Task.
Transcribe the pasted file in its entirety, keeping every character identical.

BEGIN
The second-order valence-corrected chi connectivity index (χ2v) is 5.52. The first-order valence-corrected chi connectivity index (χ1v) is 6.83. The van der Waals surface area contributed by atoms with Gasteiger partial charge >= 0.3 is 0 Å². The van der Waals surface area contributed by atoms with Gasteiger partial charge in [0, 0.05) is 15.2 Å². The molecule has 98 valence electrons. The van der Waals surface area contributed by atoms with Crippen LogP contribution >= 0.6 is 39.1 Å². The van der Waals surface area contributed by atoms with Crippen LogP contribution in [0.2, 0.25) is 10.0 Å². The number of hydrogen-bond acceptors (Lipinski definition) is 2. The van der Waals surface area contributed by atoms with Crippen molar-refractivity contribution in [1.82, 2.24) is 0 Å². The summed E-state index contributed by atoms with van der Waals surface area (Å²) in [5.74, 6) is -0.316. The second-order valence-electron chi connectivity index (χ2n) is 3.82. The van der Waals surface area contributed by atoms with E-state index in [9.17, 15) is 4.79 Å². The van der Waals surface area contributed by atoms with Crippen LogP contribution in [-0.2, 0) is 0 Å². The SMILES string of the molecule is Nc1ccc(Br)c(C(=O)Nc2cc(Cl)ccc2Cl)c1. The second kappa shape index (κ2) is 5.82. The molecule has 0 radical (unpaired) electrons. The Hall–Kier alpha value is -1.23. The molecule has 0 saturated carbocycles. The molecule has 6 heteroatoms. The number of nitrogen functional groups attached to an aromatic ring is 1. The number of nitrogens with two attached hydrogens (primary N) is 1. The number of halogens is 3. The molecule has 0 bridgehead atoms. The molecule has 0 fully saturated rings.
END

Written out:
The second-order valence-corrected chi connectivity index (χ2v) is 5.52. The first-order valence-corrected chi connectivity index (χ1v) is 6.83. The van der Waals surface area contributed by atoms with Gasteiger partial charge >= 0.3 is 0 Å². The van der Waals surface area contributed by atoms with Gasteiger partial charge in [0, 0.05) is 15.2 Å². The molecule has 98 valence electrons. The van der Waals surface area contributed by atoms with Crippen LogP contribution >= 0.6 is 39.1 Å². The van der Waals surface area contributed by atoms with Crippen LogP contribution in [0.2, 0.25) is 10.0 Å². The number of hydrogen-bond acceptors (Lipinski definition) is 2. The van der Waals surface area contributed by atoms with Crippen molar-refractivity contribution in [1.82, 2.24) is 0 Å². The summed E-state index contributed by atoms with van der Waals surface area (Å²) in [5.74, 6) is -0.316. The second-order valence-electron chi connectivity index (χ2n) is 3.82. The van der Waals surface area contributed by atoms with E-state index in [9.17, 15) is 4.79 Å². The van der Waals surface area contributed by atoms with Crippen LogP contribution in [-0.2, 0) is 0 Å². The SMILES string of the molecule is Nc1ccc(Br)c(C(=O)Nc2cc(Cl)ccc2Cl)c1. The second kappa shape index (κ2) is 5.82. The molecule has 0 radical (unpaired) electrons. The Hall–Kier alpha value is -1.23. The molecule has 0 saturated carbocycles. The molecule has 6 heteroatoms. The number of nitrogen functional groups attached to an aromatic ring is 1. The number of nitrogens with two attached hydrogens (primary N) is 1. The number of halogens is 3. The molecule has 0 bridgehead atoms. The molecule has 0 fully saturated rings.